The day before we leave, I usually make and chill a container each of  pasta salad, potato salad, and cole slaw. Freeze sliced lunch meats. I precook a pound of bacon, and pack it in a flat container or ziplock. I cook/"boil" 6 to 12 eggs, as we like boiled eggs, and they can become egg salad for lunch, a quick breakfast, or a high protein snack.

I try to make a list of proteins and ingredients on hand, so we often only have to add produce and bread in a two or three week trip. Sometimes,  not much of that, either. I  carry milk in shelf stable quarts. 

In cooler weather, I  often make a batch or two of soup,  and freeze it. Sometimes precook pasta, and store it in ziplocks, with a little olive oil. Depends on the season.

I don't have a microwave,  but precooked rice, pasta, etc, can be reheated easily stovetop, or in foil packets on the fire.

It's nice to have some meal items prepped for the first few days or first week. Keeps dinner interesting,  but easier, after a long day of exploring. 

Sherry

 

Sounds very much like what I do.  Though I do like to cook, I'd rather spend my "camp time" enjoying the out doors.

Throughout the year, as I prepare dishes at home, I make larger than two person amounts and freeze some for camping.  Cuts down on the pre-trip preparation.  Pre-cooking the bacon is a great idea - cuts down on the cooking smell inside the trailer.  I sometimes do that with sausage. 

I'm amazed that you can get all that food in a small fridge.  We are accustomed to a 6 cu ft Dometic fridge, but it is very poorly designed, so not the most efficient at storage.  We usually carry a week's worth of meals, then stock up on groceries along the way, as needed.  Very rarely do we eat out.

 I much prefer the interior of the Norcold, with the wire racks (ours are plastic) and larger door shelves.  We plan to carry a cooler in the pickup for our journey from Tennessee to Oregon - December 7 delivery.  It's not a Yeti, but a high performance Coleman.  We cover it with a down blanket during the day and use large gel ice packs and a remote thermometer to monitor temp.  It stays 40-45 deg for two to three days, without replenishing with fresh ice.

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Ray and Susan Huff

Elite II Twin "Pearl" - Hull#699; taking delivery December 7, 2020

2013 F350 3.2l diesel Super Duty 4x4 long bed crew cab

2017 Leisure Travel Van Unity Twin Bed (sold)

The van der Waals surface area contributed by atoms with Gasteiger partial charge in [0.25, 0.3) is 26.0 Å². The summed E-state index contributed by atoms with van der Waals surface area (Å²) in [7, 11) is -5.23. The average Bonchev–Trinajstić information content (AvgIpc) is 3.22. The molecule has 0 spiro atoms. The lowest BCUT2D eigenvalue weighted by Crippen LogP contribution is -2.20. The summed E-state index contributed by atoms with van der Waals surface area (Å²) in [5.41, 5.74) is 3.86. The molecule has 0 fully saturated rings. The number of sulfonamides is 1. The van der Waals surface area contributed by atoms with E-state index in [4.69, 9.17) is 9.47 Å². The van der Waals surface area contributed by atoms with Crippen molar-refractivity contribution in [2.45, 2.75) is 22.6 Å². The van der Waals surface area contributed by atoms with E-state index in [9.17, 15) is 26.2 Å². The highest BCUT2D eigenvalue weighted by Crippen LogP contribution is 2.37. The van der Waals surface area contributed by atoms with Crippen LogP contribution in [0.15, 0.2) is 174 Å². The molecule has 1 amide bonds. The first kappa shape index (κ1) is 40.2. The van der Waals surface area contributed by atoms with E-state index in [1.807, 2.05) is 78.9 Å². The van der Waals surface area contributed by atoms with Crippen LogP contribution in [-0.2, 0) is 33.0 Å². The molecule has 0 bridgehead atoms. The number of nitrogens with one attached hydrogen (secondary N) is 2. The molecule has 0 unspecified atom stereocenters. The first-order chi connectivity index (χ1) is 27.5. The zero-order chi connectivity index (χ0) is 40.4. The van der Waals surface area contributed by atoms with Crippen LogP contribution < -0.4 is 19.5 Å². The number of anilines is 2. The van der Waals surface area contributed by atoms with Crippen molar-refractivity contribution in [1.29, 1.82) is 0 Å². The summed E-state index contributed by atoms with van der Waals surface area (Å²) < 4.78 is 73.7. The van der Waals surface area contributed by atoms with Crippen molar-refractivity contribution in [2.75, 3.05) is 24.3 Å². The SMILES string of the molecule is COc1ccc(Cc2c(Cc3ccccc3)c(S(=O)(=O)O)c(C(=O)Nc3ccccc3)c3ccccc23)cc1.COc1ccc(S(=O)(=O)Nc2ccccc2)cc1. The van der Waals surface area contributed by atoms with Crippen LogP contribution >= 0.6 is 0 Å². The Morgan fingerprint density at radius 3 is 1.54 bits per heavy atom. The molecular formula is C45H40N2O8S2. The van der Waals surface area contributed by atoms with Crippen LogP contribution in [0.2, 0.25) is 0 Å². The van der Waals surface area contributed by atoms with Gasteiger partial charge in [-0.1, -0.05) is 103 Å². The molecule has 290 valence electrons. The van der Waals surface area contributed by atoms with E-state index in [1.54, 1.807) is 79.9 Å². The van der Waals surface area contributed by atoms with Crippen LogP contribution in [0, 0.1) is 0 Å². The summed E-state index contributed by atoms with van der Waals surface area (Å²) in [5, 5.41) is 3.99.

AZARCACOGAHIIDILKSLAMSMONENVNMOKORSCTNTX

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The refrigerator size has been the only possible shortcoming I can see with owning an Oliver. I've been researching all the fiberglass brands, and will be going to see an Ollie this week. We do not eat out much and because of the way we eat, there is a lot of cooking involved as well as a lot of fresh veggies. We'd like to primarily boondock, so would like to have enough food with us that we don't have to keep going into a town for supplies. I suppose when I see the refrigerator in person I can get a better idea of how it would work for us. I think a good cooler is a great idea for drinks. But that big 6 or 7 cu in the Escapes looks like a great size for us. Guess there are trade-offs!

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Replacing the gas unit with a 12 volt compressor one can almost double your inside storage volume.

Carrying a similar portable unit in your TV also works VERY well, if you have the space and are willing to deal with extension cords or a portable solar panel to keep it running when parked long term. I have used our medium sized (50 quart) classic ARB fridge for many years, but it only goes along on longer trips, over ten days. I plug the 12 volt power cord into the Ollie solar port with a 25’ extension cable.

https://arbusa.com/portable-fridge-freezers/

If I ever get around to replacing the “Dumbetic” gas fridge, I will probably stop carrying the ARB one, since it won’t be needed.

John Davies

Spokane WAs

Edited by John E Davies
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"Mouse":  2017 Legacy Elite II NARV (Not An RV) Two Beds, Hull Number 218, See my HOW TO threads: https://olivertraveltrailers.com/topic/john-e-davies-how-to-threads-and-tech-articles-links/

Tow Vehicle: 2013 Land Cruiser 200, 33" LT tires, airbags.

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Speaking as someone who has a compressor fridge, this repetitive hand wringing about the absorption fridge has gotten ridiculous. Sure, a compressor fridge is better, but not by that much. If you don’t like it, then just put a fridge freezer in your truck. That’s something that will actually make a difference in how you travel.